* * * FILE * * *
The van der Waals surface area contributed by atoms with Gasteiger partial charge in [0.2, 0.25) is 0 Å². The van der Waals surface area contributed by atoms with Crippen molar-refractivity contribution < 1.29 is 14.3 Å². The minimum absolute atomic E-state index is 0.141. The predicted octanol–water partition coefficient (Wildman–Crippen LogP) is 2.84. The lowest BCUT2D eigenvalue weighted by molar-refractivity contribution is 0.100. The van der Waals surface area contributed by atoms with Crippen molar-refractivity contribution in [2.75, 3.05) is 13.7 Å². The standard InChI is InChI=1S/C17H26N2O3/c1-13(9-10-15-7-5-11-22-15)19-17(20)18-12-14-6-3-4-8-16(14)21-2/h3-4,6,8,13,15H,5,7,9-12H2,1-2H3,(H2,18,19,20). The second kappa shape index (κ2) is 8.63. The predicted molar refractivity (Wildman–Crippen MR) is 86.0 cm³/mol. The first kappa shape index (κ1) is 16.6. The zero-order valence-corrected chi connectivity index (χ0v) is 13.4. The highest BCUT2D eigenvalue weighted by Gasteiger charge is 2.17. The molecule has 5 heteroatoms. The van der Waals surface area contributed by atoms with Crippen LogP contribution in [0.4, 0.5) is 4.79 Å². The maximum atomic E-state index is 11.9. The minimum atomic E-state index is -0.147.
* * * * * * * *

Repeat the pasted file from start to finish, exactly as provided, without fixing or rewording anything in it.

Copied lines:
The van der Waals surface area contributed by atoms with Gasteiger partial charge in [0.2, 0.25) is 0 Å². The van der Waals surface area contributed by atoms with Crippen molar-refractivity contribution < 1.29 is 14.3 Å². The minimum absolute atomic E-state index is 0.141. The predicted octanol–water partition coefficient (Wildman–Crippen LogP) is 2.84. The lowest BCUT2D eigenvalue weighted by molar-refractivity contribution is 0.100. The van der Waals surface area contributed by atoms with Crippen molar-refractivity contribution in [2.75, 3.05) is 13.7 Å². The standard InChI is InChI=1S/C17H26N2O3/c1-13(9-10-15-7-5-11-22-15)19-17(20)18-12-14-6-3-4-8-16(14)21-2/h3-4,6,8,13,15H,5,7,9-12H2,1-2H3,(H2,18,19,20). The second kappa shape index (κ2) is 8.63. The predicted molar refractivity (Wildman–Crippen MR) is 86.0 cm³/mol. The first kappa shape index (κ1) is 16.6. The zero-order valence-corrected chi connectivity index (χ0v) is 13.4. The highest BCUT2D eigenvalue weighted by Gasteiger charge is 2.17. The molecule has 5 heteroatoms. The van der Waals surface area contributed by atoms with Crippen LogP contribution in [0.4, 0.5) is 4.79 Å². The maximum atomic E-state index is 11.9. The minimum atomic E-state index is -0.147.